• Ohio State (A-): The Buckeyes didn’t get it done in the NCAA Tournament, but they were the #1 team in the polls for most of the season and had the best freshman in the country in Jared Sullinger. The loss to Kentucky certainly put a damper on the season. Still, Ohio State went 34-3 with its only two regular season losses being at Purdue and Wisconsin in conference play. David Lighty, DallasLauderdale, and JonDiebler all graduate, but if Sullinger is serious about sticking around the Buckeyes will be a national title favorite again next season. Especially considering they have two McDonald’s All-Americans in point guard ShannonScott and center AmirWilliams coming in along with small forwards SamThompson and LaQuintonRoss. It’s Thad Matta’s typical reload instead of rebuild plan.
  • Penn State (A-): Qualifying for the NCAA Tournament for the first time in a decade makes the Nittany Lions’ season a success. Even though they lost to in-state rival Temple in the second round, 66-64, it was a thrilling game to end a satisfying season that included victories over Wisconsin (twice), Illinois, and Michigan State (twice). Oh, and a loss to Maine. Talor Battle finally got his chance to go to the NCAA Tournament and finished his career with 2,213 points, 624 rebounds, and 517 assists. He’ll certainly be missed next season along with frontcourt veterans David Jackson and JeffBrooks. Thus, Penn State has some size coming in with two 6’11 centers in PatAckerman and PeterAlexis, but the program is probably due for a bit of a backslide.

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RTC Region by Region Tidbits: 03.17.10

Posted by rtmsf on March 18th, 2010

Each day this week during the first two rounds of the NCAA Tournament we’re asking some of our top correspondents to put together a collection of notes and interesting tidbits about each region.  If you know of something that we should include in tomorrow’s submission, hit us up at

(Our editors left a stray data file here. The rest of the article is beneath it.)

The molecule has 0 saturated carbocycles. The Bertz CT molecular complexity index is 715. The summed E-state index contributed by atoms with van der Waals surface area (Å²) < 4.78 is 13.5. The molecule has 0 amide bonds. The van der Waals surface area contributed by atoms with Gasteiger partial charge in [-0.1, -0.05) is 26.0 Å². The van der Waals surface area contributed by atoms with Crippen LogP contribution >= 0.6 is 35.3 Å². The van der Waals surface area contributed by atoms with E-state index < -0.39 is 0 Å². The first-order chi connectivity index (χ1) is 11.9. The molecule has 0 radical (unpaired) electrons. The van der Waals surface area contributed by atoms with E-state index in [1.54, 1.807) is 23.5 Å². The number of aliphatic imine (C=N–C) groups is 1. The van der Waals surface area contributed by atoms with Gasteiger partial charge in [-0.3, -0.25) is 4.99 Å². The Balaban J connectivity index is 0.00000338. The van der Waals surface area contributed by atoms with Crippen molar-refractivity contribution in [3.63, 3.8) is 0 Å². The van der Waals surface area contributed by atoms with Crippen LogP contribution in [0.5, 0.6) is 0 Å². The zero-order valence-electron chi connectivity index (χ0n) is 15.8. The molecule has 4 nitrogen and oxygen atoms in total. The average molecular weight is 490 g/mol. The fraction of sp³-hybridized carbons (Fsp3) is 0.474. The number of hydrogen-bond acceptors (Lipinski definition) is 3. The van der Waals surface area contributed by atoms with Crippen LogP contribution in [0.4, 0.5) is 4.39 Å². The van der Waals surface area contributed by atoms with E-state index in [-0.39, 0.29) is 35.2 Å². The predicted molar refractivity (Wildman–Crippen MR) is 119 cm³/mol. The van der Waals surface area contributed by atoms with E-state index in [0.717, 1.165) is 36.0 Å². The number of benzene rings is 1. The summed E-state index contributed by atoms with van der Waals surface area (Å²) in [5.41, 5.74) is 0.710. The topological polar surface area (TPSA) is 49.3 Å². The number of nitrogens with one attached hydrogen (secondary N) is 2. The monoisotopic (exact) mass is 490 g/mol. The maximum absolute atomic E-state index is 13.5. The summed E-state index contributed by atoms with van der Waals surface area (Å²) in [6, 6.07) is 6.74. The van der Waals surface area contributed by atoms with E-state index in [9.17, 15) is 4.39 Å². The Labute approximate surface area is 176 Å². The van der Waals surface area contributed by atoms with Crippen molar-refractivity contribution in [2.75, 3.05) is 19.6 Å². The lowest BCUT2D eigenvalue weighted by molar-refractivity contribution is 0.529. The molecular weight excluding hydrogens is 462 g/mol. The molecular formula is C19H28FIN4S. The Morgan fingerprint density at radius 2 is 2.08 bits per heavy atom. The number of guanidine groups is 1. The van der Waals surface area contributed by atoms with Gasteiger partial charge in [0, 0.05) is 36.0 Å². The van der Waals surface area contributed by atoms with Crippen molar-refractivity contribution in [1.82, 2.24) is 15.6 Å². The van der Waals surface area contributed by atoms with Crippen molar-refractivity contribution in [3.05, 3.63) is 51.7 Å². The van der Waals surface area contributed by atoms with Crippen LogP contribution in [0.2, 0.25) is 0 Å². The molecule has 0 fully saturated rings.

East Region Notes (Ryan Restivo of SienaSaintsBlog)

  • President Barack Obama picked Kentucky to lose in his bracket’s final game but Coach John Calipari is worried about just getting momentum. “Land the plane. Survive and advance,” Calipari told Chris Low of ESPN. “That’s all we’re thinking about. We’re not worried about the score and who scores and what. Just land the plane and move on.” To that end, East Tennessee State lost by ten to Pitt last year as a #16 seed in the first round. Can they be the first to pull off the historic upset?
  • Perhaps both Texas and Wake Forest should just throw out their recent struggles.
  • Temple is only favored by 4 points over Cornell. Meanwhile Lafayette head coach Fran O’Hanlon has worked with both coaches and is rooting for both.
  • Would professors at Wofford dare to not pick the Terriers over Wisconsin in their office pool? And apparently message boards hounded Badger junior Tim Jarmusz earlier this season as he moved from starting forward to coming off the bench.
  • Washington’s Isaiah Thomas has a broken bone in his shooting hand, which is why he wears a glove.
  • Last year Marquette’s players shaved their heads in solidarity, but this time they got a different haircut.